At the bottom is the announcement, the biblical prophecy, represented by means of combined images of the visions of Isaiah and Ezequiel. In keeping with the first, two magnificent seraphim with three pairs of wings each purify the mouth of the prophets with glowing embers which they are holding with tongs. Next to them are the prophets, represented with their hands together in an attitude of reverence.

At the same time, the seraphim intone the Trisagion, or song of praise to the Lord, represented by the letters SCS, SCS, SCS, which mean ‘holy, holy, holy’. From this moment, the word of the prophets will be the word of God. Beneath the central window are the wheels of fire of Yahweh’s chariot, described in Ezequiel’s vision, which symbolise the presence of the Lord. On the vault was the Virgin and Child, representing the accomplishment of the prophecies, in the scene from Epiphany, with two archangels, Michael and Gabriel, patrons of sinners, in a representation very similar to that in the apse from Santa Maria in Cap d'Aran (The Cloisters, New York). A third archangel, Raphael, is represented on the right of the semicylinder, perhaps as the introducer of the two donor clergymen who appear on the left of the aps.

Composition[edit]

The frescoes are attributed to the Circle of the Master of Pedret. The Master of Pedret was the first significant painter of the Catalon Romanesque period and is named for the wall paintings at the church of San Quirze de Pedret in Berga.[6] The Apse at Aneu represents the end of a tradition, during this time the painter might have felt himself at liberty to relax old rules and abandon strict division into zones, therefore filling the bottom section not with lines of Apostles, but with less rigid elements of the prophetic vision.[3]

Analysis[edit]

The Aneu frescos make a complete break with the normal Catalonian artistic scheme. The lower zone is unique and unrelated to the upper portion of the apse. The Byzantine influence appears to be strong in the style of the frescos, the seraphim have been noted to resemble those in the crypt at the cathedral of Anagni, near Rome. In addition there are touches of pure realism, this is seen in the details such as the unshaven face of the figure at the left of the lower register and the thin and deeply wrinkled face of Magus.[2] The painting could represent direct borrowings from Byzantium or importations from Byzantine Art via Lombardy, Italy. This influence is shown in the costume of the Wise Men (or Maji) which is representative of the eastern court.[3] Other features linking the artwork to Italy are the decorative border, simulated drapery (they have waves and circular medallions), and the geometrical border is similar to the one in the Roman church of San Carlo in Prugiasco (Switzerland).[5]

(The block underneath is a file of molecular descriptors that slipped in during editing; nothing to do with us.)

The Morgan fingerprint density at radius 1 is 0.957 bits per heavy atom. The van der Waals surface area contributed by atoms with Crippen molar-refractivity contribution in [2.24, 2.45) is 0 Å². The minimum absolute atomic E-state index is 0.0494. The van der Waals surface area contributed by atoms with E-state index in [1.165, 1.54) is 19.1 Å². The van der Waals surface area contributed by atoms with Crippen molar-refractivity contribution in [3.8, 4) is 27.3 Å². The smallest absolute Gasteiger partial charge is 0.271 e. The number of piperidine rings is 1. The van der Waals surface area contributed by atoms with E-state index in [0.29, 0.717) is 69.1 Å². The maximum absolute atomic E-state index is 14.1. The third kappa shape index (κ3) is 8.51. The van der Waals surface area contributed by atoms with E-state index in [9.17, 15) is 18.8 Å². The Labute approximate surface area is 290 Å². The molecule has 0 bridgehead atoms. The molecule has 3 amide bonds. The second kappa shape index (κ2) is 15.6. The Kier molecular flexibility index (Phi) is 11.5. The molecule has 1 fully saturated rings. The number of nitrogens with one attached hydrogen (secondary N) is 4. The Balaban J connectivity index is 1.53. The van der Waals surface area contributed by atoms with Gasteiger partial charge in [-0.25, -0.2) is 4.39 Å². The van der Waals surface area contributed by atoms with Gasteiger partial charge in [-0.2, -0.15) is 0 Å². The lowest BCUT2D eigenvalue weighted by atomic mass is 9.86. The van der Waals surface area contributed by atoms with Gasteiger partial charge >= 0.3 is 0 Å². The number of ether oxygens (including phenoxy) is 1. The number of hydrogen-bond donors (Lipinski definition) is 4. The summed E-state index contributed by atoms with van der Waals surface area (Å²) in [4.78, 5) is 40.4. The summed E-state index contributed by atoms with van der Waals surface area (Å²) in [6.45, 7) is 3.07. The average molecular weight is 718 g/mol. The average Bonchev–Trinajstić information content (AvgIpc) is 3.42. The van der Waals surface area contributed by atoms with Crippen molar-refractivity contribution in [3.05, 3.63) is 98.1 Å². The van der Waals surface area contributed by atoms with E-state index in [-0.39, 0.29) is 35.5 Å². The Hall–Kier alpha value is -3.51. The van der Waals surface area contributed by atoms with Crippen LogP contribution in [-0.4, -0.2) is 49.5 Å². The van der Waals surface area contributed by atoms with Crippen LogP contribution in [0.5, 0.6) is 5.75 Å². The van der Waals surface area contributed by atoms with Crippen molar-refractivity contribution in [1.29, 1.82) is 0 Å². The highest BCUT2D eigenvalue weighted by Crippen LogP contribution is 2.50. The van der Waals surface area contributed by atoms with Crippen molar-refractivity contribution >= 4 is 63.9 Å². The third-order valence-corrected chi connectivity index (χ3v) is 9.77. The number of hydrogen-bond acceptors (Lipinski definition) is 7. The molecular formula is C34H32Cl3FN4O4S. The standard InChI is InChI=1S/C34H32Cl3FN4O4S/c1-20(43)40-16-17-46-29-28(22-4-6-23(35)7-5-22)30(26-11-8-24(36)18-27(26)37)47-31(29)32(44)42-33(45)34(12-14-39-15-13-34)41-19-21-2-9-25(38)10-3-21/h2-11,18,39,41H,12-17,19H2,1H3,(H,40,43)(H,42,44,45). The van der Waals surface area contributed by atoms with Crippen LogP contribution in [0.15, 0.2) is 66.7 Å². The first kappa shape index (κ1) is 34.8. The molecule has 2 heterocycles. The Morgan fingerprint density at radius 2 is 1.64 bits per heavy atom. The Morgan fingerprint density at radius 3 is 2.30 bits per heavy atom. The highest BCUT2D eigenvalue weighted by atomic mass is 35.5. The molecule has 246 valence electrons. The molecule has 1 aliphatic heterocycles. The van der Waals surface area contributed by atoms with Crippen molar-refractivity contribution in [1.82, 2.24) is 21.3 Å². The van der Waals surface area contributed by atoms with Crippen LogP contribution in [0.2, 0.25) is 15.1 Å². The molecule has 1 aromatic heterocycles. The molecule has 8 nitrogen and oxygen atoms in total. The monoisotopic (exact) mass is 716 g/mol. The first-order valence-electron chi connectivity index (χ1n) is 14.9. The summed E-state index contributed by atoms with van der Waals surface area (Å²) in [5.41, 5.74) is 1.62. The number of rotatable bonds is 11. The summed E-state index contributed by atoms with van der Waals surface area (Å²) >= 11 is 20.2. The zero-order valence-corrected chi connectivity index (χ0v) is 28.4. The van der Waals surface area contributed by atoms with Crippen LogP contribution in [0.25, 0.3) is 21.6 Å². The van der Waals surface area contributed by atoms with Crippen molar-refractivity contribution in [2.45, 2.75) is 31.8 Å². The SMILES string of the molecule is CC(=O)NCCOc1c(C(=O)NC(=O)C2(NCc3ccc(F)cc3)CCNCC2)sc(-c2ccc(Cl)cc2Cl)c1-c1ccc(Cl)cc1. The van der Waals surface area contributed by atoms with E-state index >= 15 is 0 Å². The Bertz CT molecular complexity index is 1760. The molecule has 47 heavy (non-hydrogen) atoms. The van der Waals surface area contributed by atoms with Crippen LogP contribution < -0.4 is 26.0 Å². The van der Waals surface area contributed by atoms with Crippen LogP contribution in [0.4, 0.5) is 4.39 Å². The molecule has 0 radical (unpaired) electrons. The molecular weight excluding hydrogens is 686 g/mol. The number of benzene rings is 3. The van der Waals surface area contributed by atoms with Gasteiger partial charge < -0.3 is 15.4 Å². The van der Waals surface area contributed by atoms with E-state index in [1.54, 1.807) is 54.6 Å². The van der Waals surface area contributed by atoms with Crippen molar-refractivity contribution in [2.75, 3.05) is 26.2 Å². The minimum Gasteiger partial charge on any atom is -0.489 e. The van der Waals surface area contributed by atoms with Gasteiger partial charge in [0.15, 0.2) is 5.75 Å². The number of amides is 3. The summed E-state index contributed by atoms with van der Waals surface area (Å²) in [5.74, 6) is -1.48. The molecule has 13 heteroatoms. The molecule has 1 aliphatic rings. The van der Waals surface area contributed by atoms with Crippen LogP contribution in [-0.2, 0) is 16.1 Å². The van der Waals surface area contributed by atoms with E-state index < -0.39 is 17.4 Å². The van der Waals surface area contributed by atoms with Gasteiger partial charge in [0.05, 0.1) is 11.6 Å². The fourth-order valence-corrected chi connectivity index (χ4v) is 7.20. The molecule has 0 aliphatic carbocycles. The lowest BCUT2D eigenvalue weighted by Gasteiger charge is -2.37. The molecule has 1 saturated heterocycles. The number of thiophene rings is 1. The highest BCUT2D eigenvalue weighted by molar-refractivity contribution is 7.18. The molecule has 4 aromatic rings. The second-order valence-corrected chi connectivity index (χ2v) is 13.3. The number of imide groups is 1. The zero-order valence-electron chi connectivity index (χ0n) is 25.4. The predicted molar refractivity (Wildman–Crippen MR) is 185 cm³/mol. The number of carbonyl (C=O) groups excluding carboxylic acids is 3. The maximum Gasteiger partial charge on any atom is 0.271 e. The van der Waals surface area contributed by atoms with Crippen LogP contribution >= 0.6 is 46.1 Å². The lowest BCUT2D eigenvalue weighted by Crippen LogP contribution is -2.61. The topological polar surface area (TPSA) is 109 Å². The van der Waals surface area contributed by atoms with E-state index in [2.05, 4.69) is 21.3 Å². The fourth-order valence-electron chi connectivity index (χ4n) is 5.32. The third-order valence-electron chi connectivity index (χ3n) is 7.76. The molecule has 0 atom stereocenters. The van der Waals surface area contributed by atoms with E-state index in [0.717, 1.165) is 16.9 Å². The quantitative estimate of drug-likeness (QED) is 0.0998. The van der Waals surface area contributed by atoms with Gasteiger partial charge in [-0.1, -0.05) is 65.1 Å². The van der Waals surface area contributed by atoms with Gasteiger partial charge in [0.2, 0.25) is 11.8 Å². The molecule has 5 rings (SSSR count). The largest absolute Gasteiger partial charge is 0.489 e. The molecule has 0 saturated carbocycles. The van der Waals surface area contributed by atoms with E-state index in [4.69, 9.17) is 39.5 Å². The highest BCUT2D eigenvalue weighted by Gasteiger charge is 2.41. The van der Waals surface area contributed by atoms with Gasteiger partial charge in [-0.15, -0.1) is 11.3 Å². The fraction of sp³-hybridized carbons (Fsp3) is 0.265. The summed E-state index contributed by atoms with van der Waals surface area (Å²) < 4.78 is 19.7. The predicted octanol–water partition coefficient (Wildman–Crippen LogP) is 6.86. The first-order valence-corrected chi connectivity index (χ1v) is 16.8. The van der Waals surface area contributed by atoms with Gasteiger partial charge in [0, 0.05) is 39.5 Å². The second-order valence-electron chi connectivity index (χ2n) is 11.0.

Additional photos[edit]

References[edit]

  1. ^ Comment on Apse of Santa María d'Àneu
  2. ^ a b c d Kuhn, Ch. L., Romanesque Mural Painting of Catalonia, Cambridge, 1930, p. 45.
  3. ^ a b c d Post, Ch.R., A History of Spanish Painting, Cambridge, 1930, I, p. 136-140.
  4. ^ Technical Aspects from MNAC Catalog
  5. ^ a b Esteller, E.,MNAC Romanesque Art Guide, Barcelona, 1998, p. 40-43.
  6. ^ The Metropolitan Museum of Art (1993). The Art of Medieval Spain (AD 500-1200), New York. Distributed by Harry N Abrams, p. 194

Further reading[edit]

External links[edit]